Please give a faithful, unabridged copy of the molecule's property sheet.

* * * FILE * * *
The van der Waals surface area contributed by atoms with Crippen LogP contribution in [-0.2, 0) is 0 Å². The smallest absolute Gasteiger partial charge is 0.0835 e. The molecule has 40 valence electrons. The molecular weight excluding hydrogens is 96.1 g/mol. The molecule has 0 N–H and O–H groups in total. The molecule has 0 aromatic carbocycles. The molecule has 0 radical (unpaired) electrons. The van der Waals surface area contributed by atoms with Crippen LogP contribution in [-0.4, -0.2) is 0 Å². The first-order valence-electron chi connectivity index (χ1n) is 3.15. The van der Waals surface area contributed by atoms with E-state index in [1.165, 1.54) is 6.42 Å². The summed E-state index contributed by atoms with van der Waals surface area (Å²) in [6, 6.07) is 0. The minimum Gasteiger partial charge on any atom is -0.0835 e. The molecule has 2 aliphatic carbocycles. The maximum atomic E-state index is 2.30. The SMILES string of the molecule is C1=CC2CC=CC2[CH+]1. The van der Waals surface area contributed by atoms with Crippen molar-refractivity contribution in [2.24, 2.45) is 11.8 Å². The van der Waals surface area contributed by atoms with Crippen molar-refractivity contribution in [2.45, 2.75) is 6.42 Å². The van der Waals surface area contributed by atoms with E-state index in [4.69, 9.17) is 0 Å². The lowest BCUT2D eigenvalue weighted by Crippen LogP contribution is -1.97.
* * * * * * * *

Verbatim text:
The van der Waals surface area contributed by atoms with Crippen LogP contribution in [-0.2, 0) is 0 Å². The smallest absolute Gasteiger partial charge is 0.0835 e. The molecule has 40 valence electrons. The molecular weight excluding hydrogens is 96.1 g/mol. The molecule has 0 N–H and O–H groups in total. The molecule has 0 aromatic carbocycles. The molecule has 0 radical (unpaired) electrons. The van der Waals surface area contributed by atoms with Crippen LogP contribution in [-0.4, -0.2) is 0 Å². The first-order valence-electron chi connectivity index (χ1n) is 3.15. The van der Waals surface area contributed by atoms with E-state index in [1.165, 1.54) is 6.42 Å². The summed E-state index contributed by atoms with van der Waals surface area (Å²) in [6, 6.07) is 0. The minimum Gasteiger partial charge on any atom is -0.0835 e. The molecule has 2 aliphatic carbocycles. The maximum atomic E-state index is 2.30. The SMILES string of the molecule is C1=CC2CC=CC2[CH+]1. The van der Waals surface area contributed by atoms with Crippen molar-refractivity contribution in [2.24, 2.45) is 11.8 Å². The van der Waals surface area contributed by atoms with Crippen molar-refractivity contribution in [2.45, 2.75) is 6.42 Å². The van der Waals surface area contributed by atoms with E-state index in [4.69, 9.17) is 0 Å². The lowest BCUT2D eigenvalue weighted by Crippen LogP contribution is -1.97.